A study from the FINRA Investor Education Foundation found that only 17% of younger Americans aged 18-34 could answer basic questions about financial literacy
Los Angeles, California (May 24, 2021) Judah Feig, an 11th grader at Valley International Prep High School, with a passion to help his peers be financially literate, developed Money Smarts, a student created and led financial literacy program. His audience: Teens who are interested in learning the basics of money and finance but do not have access to financial literacy education in their communities or at their schools. www.moneysmartsproject.org
“I founded Money Smarts because there is an overwhelming lack of access to financial literacy education in the United States. There is a financial literacy education crisis among teens and adults in this country.
A study from the FINRA Investor Education Foundation found that only 17% of younger Americans aged 18-34 could answer basic questions about financial literacy correctly. We cannot allow the next generation of teens to follow the same path as millennials. The COVID 19 Pandemic and the recession that is following has taught us many things, especially the importance of financial literacy education, especially for those who don’t have access to it. I also believe that students that come from lower income communities are systemically put at a disadvantage when it comes to learning about money. That disparity is something I hope to improve and make even a small difference for positive change”said Feig.
Money Smarts has an engaging and interactive curriculum that reviews dozens of topics that are essential to financial literacy education for teens. Feig launched his program first at one of Los Angeles’s biggest public middle schools, Millikan Middle School Affiliated Charter.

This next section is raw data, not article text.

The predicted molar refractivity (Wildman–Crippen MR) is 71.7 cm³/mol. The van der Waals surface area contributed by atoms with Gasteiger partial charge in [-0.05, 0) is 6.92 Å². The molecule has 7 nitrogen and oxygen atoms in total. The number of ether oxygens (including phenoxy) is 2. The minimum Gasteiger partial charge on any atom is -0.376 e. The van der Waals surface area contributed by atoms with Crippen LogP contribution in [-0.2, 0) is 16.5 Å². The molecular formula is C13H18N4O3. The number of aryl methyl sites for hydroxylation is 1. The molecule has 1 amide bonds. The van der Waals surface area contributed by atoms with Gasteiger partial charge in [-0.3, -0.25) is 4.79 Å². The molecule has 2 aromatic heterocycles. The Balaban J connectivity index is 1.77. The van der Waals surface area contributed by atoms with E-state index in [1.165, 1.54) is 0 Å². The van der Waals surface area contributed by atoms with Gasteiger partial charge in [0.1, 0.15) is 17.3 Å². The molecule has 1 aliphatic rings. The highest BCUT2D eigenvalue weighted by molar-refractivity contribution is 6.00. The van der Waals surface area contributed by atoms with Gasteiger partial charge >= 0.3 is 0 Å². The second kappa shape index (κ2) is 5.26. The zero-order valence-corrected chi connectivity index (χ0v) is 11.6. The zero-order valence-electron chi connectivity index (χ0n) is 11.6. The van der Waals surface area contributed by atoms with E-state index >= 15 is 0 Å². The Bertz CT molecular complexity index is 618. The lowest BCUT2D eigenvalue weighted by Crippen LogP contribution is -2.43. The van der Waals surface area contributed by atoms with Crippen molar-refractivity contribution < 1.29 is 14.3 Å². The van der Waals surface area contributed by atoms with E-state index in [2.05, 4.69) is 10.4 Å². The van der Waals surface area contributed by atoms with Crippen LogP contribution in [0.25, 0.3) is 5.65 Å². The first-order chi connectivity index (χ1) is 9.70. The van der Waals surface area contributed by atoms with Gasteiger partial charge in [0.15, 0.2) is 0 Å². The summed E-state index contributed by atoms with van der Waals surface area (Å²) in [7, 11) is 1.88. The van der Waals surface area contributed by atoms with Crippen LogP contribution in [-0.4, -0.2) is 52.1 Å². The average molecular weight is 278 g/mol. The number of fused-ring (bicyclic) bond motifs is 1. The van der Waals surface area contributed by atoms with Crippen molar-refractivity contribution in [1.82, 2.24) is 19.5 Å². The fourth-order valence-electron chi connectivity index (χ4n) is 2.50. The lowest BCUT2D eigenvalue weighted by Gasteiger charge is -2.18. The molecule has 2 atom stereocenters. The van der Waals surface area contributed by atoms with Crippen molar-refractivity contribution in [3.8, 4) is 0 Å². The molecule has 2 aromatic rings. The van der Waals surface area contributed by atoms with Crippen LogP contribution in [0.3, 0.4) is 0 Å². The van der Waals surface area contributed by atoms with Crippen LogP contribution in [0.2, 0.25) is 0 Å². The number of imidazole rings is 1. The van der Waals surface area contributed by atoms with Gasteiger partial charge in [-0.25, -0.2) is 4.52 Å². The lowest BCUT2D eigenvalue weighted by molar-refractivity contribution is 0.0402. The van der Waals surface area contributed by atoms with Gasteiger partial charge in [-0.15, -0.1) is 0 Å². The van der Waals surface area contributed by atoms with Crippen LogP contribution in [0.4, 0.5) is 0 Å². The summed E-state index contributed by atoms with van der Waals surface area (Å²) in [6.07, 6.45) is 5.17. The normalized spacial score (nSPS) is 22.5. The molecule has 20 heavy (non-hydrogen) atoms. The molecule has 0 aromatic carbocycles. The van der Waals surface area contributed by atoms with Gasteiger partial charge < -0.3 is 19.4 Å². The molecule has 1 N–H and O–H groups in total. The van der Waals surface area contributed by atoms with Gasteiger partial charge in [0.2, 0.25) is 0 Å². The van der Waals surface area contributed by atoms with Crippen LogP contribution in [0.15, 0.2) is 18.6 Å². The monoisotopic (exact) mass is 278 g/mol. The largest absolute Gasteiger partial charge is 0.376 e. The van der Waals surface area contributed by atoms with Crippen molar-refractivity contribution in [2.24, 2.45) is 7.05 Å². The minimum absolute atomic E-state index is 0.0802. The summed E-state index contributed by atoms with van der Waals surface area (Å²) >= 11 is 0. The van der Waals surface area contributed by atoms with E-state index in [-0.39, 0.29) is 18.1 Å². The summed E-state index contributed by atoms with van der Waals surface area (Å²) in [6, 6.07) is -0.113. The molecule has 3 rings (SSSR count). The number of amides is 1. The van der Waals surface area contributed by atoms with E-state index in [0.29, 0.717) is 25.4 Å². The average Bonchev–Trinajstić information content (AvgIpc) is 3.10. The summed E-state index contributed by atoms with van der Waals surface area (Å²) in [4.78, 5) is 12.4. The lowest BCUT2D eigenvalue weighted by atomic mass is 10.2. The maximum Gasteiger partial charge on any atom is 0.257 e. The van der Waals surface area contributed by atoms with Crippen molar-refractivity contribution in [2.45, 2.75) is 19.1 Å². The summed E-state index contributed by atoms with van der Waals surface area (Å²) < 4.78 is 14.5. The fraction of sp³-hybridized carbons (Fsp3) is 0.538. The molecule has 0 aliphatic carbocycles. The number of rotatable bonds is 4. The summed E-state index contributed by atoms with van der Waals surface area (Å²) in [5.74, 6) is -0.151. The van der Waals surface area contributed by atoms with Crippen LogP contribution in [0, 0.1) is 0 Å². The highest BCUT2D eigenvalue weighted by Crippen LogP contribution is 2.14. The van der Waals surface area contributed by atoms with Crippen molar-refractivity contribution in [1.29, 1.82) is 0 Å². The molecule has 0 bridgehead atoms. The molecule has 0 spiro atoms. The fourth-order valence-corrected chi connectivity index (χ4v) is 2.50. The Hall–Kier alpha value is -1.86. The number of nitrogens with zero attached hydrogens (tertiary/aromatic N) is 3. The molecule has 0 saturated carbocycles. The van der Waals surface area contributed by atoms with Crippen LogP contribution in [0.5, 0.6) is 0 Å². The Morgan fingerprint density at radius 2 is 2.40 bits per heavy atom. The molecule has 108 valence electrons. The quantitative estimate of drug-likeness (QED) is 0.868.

The Dean of Millikan Middle School, Nina Jackson, has been supervising the program and sitting in on Feig’s classes. Dean Jackson observed the program writing, “This is a much needed mini-course in financial literacy for today’s youth. Judah kept the students engaged with a great mix of lecture-power points-short videos and games in order to teach.”
Feig’s goal is to expand Money Smarts to more public middle and high schools throughout Los Angeles and is in the process of recruiting and training other 11th and 12th graders to carry the message and teach the course. His mission is to make financial literacy education more accessible to teens, especially those from lower income areas. Money Smarts is also being launched as a summer program that will be available to teens all across the country.